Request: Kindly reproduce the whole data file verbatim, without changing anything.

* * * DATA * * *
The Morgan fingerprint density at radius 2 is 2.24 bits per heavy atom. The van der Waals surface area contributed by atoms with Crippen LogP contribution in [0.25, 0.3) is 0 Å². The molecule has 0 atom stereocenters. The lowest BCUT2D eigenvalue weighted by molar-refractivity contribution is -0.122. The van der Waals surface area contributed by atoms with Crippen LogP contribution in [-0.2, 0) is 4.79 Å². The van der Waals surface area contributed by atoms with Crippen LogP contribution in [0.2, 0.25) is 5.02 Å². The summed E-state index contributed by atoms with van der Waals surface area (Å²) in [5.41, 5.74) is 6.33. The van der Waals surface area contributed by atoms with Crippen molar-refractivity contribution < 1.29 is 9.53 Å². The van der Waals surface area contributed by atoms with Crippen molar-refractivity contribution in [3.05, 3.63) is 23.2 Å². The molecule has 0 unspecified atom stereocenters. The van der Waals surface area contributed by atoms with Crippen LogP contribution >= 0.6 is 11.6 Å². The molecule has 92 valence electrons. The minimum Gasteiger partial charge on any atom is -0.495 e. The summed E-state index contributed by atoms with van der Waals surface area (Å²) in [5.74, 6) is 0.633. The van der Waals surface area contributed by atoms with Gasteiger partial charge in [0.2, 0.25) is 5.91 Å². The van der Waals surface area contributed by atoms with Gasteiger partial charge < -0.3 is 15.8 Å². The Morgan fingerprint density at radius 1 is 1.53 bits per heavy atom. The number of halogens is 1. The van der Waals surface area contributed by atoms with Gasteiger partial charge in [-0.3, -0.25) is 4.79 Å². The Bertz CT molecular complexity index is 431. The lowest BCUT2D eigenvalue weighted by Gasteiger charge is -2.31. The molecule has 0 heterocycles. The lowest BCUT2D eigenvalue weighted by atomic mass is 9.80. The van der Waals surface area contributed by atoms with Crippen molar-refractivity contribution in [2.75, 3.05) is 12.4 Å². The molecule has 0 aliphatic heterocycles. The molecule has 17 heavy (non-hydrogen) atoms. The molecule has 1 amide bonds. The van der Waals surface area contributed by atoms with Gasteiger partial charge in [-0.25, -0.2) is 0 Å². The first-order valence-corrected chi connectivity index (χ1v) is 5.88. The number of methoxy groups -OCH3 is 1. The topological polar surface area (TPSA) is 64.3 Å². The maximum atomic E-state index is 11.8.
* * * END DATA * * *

The Morgan fingerprint density at radius 2 is 2.24 bits per heavy atom. The van der Waals surface area contributed by atoms with Crippen LogP contribution in [0.25, 0.3) is 0 Å². The molecule has 0 atom stereocenters. The lowest BCUT2D eigenvalue weighted by molar-refractivity contribution is -0.122. The van der Waals surface area contributed by atoms with Crippen LogP contribution in [-0.2, 0) is 4.79 Å². The van der Waals surface area contributed by atoms with Crippen LogP contribution in [0.2, 0.25) is 5.02 Å². The summed E-state index contributed by atoms with van der Waals surface area (Å²) in [5.41, 5.74) is 6.33. The van der Waals surface area contributed by atoms with Crippen molar-refractivity contribution < 1.29 is 9.53 Å². The van der Waals surface area contributed by atoms with Crippen molar-refractivity contribution in [3.05, 3.63) is 23.2 Å². The molecule has 0 unspecified atom stereocenters. The van der Waals surface area contributed by atoms with Crippen LogP contribution >= 0.6 is 11.6 Å². The molecule has 92 valence electrons. The minimum Gasteiger partial charge on any atom is -0.495 e. The summed E-state index contributed by atoms with van der Waals surface area (Å²) in [5.74, 6) is 0.633. The van der Waals surface area contributed by atoms with Gasteiger partial charge in [0.2, 0.25) is 5.91 Å². The van der Waals surface area contributed by atoms with Gasteiger partial charge < -0.3 is 15.8 Å². The Morgan fingerprint density at radius 1 is 1.53 bits per heavy atom. The number of halogens is 1. The van der Waals surface area contributed by atoms with Gasteiger partial charge in [-0.3, -0.25) is 4.79 Å². The Bertz CT molecular complexity index is 431. The lowest BCUT2D eigenvalue weighted by Gasteiger charge is -2.31. The molecule has 0 heterocycles. The lowest BCUT2D eigenvalue weighted by atomic mass is 9.80. The van der Waals surface area contributed by atoms with Crippen molar-refractivity contribution in [2.75, 3.05) is 12.4 Å². The molecule has 0 aliphatic heterocycles. The molecule has 17 heavy (non-hydrogen) atoms. The molecule has 1 amide bonds. The van der Waals surface area contributed by atoms with Gasteiger partial charge in [-0.25, -0.2) is 0 Å². The first-order valence-corrected chi connectivity index (χ1v) is 5.88. The number of methoxy groups -OCH3 is 1. The topological polar surface area (TPSA) is 64.3 Å². The maximum atomic E-state index is 11.8.